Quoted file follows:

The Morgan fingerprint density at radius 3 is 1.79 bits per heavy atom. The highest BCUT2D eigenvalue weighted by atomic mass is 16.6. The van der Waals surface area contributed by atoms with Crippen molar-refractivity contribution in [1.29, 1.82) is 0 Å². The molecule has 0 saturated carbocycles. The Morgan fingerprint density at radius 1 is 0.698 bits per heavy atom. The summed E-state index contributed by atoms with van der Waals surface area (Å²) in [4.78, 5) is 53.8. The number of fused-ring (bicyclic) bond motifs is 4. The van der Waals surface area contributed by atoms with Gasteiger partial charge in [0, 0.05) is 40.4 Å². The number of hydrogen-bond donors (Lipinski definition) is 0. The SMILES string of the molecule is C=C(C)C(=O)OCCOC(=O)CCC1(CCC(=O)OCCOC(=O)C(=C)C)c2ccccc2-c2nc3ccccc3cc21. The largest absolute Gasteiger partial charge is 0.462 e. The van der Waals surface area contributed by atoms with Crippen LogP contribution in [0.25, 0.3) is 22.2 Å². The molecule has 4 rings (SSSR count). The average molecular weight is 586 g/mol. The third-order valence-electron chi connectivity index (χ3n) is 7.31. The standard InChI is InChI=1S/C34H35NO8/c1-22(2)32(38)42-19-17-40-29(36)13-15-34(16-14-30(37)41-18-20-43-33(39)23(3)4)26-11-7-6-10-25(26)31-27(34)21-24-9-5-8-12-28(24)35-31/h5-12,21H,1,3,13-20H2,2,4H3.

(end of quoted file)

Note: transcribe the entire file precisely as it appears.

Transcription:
The Morgan fingerprint density at radius 3 is 1.79 bits per heavy atom. The highest BCUT2D eigenvalue weighted by atomic mass is 16.6. The van der Waals surface area contributed by atoms with Crippen molar-refractivity contribution in [1.29, 1.82) is 0 Å². The molecule has 0 saturated carbocycles. The Morgan fingerprint density at radius 1 is 0.698 bits per heavy atom. The summed E-state index contributed by atoms with van der Waals surface area (Å²) in [4.78, 5) is 53.8. The number of fused-ring (bicyclic) bond motifs is 4. The van der Waals surface area contributed by atoms with Gasteiger partial charge in [0, 0.05) is 40.4 Å². The number of hydrogen-bond donors (Lipinski definition) is 0. The SMILES string of the molecule is C=C(C)C(=O)OCCOC(=O)CCC1(CCC(=O)OCCOC(=O)C(=C)C)c2ccccc2-c2nc3ccccc3cc21. The largest absolute Gasteiger partial charge is 0.462 e. The van der Waals surface area contributed by atoms with Crippen LogP contribution in [0.25, 0.3) is 22.2 Å². The molecule has 4 rings (SSSR count). The average molecular weight is 586 g/mol. The third-order valence-electron chi connectivity index (χ3n) is 7.31. The standard InChI is InChI=1S/C34H35NO8/c1-22(2)32(38)42-19-17-40-29(36)13-15-34(16-14-30(37)41-18-20-43-33(39)23(3)4)26-11-7-6-10-25(26)31-27(34)21-24-9-5-8-12-28(24)35-31/h5-12,21H,1,3,13-20H2,2,4H3.